The Dictionary Of Photography

A True Historic Record Of The Art & Practice Of Photography 100 Years Ago.

Home | About | Photography | Contact






Development and Developers
generally be omitted, and also for rapid shutter exposures, and portrait work in the studio. This developer gives exceedingly fine and delicate negatives, with full detail in the high lights, and of good colour for printing.
Pyro and Soda Developer.
No. i.
Pyrogallic acid ... ... ... ... ... I oz.
Nitric acid        ............... 20 drops.
Water.................. 80 ozs.
No. 2.
Sulphite of soda (crystals) ... ... ... 10 ozs.
Carbonate of soda (crystals) - washing soda 8 ,, Water.................. 80 ..
No.. 3.
Bromide of potassium ...        ... ...        ...        I oz.
Water ... ... ... ... ... ... 9 ozs.
To develop mix equal parts of Nos. 1 and 2, and add 10 minims of No. 3 to each ounce of the mixed developer, or, instead, 3 ozs. of No. 3 may be added to the 80 ozs. of No. 2. For rapid shutter exposures omit the bromide. This developer gives bold vigorous negatives of a neutral grey colour. In either of the foregoing developers, the No. 1 solution may be mixed as a stock solution, if preferred, by using only 8 ozs. of water instead of 80, and diluting to above proportions, as required.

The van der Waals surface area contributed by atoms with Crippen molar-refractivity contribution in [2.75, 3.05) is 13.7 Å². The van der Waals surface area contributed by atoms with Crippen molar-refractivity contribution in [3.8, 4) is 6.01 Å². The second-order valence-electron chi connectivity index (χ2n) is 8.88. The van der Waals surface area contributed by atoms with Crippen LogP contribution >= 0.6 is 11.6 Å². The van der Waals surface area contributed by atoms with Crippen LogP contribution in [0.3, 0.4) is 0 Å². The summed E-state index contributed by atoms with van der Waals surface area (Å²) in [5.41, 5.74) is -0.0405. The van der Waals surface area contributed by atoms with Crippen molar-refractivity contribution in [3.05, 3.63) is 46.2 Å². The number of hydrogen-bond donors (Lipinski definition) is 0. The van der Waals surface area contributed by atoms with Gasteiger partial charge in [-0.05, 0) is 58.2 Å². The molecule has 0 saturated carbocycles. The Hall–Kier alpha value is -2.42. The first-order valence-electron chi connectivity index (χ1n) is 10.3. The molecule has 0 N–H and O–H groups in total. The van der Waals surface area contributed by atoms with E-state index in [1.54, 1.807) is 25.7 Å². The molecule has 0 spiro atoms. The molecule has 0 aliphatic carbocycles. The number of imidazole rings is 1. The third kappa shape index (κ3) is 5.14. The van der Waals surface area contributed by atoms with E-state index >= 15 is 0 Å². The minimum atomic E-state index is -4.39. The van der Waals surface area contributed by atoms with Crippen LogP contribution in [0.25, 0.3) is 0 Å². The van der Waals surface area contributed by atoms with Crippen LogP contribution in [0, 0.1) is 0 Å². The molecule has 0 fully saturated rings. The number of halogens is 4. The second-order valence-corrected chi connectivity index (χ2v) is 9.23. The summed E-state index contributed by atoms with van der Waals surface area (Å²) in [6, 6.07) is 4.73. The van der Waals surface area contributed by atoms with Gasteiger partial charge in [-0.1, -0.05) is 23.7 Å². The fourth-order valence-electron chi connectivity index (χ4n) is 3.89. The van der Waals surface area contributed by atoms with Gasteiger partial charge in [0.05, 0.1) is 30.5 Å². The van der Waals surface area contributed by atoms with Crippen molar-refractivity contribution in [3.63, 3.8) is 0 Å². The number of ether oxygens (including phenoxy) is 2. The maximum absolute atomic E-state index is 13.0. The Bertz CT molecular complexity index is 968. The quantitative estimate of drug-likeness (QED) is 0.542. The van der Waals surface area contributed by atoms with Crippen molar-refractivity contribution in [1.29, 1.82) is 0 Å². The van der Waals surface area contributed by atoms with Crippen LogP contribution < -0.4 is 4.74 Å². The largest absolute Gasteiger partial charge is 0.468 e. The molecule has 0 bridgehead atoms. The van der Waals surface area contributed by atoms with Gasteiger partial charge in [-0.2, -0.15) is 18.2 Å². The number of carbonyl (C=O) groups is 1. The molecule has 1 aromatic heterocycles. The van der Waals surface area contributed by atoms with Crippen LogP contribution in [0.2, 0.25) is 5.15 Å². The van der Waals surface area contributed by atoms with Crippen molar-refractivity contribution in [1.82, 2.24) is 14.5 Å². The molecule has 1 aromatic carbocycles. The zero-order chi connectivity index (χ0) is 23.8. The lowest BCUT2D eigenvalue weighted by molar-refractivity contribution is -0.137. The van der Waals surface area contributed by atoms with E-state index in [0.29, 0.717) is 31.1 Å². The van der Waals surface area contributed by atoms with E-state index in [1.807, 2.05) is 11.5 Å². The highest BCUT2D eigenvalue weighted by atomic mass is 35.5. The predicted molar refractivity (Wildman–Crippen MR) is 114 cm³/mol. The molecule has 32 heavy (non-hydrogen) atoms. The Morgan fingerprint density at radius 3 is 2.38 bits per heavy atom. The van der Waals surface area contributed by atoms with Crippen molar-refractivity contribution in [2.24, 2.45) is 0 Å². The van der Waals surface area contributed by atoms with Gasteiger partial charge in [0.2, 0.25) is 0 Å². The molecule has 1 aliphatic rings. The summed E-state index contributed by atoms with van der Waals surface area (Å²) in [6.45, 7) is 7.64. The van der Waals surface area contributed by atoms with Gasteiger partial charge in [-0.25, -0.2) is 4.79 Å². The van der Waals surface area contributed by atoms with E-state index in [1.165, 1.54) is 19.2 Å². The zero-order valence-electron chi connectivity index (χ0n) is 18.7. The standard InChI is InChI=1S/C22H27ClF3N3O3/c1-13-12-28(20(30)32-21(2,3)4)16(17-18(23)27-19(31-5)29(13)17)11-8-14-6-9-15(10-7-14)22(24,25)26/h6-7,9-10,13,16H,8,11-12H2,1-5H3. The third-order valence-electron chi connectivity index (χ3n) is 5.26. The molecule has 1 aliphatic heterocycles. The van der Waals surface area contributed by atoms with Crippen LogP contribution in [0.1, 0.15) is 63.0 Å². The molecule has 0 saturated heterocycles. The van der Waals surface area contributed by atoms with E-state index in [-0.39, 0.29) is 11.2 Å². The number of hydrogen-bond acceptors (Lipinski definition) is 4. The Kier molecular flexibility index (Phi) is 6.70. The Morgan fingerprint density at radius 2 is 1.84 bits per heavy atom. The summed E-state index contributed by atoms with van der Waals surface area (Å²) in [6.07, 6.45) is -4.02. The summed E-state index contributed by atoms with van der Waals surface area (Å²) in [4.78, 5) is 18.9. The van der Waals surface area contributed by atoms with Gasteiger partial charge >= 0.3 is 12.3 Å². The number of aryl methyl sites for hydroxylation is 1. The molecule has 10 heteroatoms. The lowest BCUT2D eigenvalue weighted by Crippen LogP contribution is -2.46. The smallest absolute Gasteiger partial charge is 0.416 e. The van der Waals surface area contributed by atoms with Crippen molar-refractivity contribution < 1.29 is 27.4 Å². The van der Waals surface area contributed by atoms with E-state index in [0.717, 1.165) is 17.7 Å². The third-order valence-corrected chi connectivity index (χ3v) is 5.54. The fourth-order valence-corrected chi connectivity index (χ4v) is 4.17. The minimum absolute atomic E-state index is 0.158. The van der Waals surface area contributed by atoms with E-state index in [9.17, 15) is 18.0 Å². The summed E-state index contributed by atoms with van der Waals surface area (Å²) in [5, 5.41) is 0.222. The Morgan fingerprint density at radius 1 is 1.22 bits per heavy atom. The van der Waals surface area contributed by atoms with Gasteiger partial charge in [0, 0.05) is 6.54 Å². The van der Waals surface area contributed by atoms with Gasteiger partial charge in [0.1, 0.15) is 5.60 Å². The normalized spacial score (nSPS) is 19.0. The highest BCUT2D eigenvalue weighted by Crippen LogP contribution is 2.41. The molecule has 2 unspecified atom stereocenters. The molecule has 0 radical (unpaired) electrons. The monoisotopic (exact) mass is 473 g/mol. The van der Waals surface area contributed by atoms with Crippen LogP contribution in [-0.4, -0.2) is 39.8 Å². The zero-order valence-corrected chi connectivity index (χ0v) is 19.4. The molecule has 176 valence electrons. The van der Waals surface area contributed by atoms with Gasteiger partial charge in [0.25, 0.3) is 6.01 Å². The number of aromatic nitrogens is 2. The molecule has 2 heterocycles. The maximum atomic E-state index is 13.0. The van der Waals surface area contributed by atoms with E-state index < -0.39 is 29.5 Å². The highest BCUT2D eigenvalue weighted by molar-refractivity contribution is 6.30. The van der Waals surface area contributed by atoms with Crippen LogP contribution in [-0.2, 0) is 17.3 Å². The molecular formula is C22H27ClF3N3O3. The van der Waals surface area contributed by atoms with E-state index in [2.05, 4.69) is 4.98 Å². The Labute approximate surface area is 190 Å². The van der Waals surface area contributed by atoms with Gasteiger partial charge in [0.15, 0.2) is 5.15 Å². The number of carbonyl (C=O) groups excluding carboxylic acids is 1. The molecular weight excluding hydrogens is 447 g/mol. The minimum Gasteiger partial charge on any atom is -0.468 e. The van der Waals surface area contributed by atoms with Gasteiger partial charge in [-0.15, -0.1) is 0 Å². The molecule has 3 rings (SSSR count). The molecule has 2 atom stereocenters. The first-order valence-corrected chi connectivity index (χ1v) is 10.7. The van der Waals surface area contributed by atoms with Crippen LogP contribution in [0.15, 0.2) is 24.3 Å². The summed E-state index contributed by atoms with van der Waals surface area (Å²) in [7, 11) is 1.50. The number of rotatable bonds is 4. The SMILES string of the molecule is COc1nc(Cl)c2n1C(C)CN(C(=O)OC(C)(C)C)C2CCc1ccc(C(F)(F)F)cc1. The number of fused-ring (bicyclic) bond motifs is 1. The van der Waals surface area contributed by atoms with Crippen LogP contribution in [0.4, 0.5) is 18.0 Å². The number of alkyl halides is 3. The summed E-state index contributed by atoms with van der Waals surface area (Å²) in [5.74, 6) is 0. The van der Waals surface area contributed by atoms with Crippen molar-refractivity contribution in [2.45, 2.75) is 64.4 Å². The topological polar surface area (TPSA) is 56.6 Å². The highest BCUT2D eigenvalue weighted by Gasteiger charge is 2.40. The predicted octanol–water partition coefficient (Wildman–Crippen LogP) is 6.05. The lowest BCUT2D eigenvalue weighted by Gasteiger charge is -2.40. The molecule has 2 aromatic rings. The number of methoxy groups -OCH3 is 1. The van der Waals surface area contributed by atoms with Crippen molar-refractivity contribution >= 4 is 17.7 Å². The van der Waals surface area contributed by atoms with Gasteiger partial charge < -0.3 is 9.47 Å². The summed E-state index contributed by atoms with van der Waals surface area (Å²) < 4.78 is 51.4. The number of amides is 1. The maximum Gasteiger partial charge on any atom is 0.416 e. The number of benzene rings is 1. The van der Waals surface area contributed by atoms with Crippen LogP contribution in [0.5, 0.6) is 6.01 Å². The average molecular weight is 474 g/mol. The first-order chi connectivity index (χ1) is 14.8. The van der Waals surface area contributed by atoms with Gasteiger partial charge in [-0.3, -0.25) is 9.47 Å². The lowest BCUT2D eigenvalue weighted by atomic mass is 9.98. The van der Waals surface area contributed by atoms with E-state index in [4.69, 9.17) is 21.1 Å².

General Notes. Dust the face of the plate just before placing it in the dish for development, and, putting it face upwards, pour the mixed developer steadily over the dry plate, removing any air bubbles by passing a flat camel-hair brush (kept specially for this purpose) over it immediately ; rock the dish gently, taking care to keep the film or plate well covered with the solution. When using pyro developer, where a plate is found to be under-exposed, the normal developer should be at once diluted by the addition of water ; in some cases as much as three or four times its bulk of water may be added with advantage, the development proceeding proportionately slowly. By this means detail is brought out in the shadows without permitting the high lights to gain too much density. Under-exposuie should always be
185